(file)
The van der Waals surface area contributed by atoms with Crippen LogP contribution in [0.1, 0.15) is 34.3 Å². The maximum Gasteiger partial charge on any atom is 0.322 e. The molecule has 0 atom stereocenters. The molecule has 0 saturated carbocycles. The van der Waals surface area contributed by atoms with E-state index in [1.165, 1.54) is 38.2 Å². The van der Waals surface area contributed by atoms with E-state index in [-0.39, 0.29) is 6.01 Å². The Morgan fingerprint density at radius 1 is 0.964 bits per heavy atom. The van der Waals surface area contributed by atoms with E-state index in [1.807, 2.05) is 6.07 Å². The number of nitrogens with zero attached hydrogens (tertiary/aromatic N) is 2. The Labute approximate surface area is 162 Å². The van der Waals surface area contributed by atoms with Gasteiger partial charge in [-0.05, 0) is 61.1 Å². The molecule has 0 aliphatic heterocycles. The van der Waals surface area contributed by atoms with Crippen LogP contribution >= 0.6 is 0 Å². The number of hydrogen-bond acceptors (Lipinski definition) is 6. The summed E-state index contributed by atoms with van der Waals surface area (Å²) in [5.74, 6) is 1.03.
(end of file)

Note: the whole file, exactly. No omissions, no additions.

The van der Waals surface area contributed by atoms with Crippen LogP contribution in [0.1, 0.15) is 34.3 Å². The maximum Gasteiger partial charge on any atom is 0.322 e. The molecule has 0 atom stereocenters. The molecule has 0 saturated carbocycles. The van der Waals surface area contributed by atoms with E-state index in [1.165, 1.54) is 38.2 Å². The van der Waals surface area contributed by atoms with E-state index in [-0.39, 0.29) is 6.01 Å². The Morgan fingerprint density at radius 1 is 0.964 bits per heavy atom. The van der Waals surface area contributed by atoms with E-state index in [1.807, 2.05) is 6.07 Å². The number of nitrogens with zero attached hydrogens (tertiary/aromatic N) is 2. The Labute approximate surface area is 162 Å². The van der Waals surface area contributed by atoms with Gasteiger partial charge in [-0.05, 0) is 61.1 Å². The molecule has 0 aliphatic heterocycles. The van der Waals surface area contributed by atoms with Crippen LogP contribution >= 0.6 is 0 Å². The number of hydrogen-bond acceptors (Lipinski definition) is 6. The summed E-state index contributed by atoms with van der Waals surface area (Å²) in [5.74, 6) is 1.03.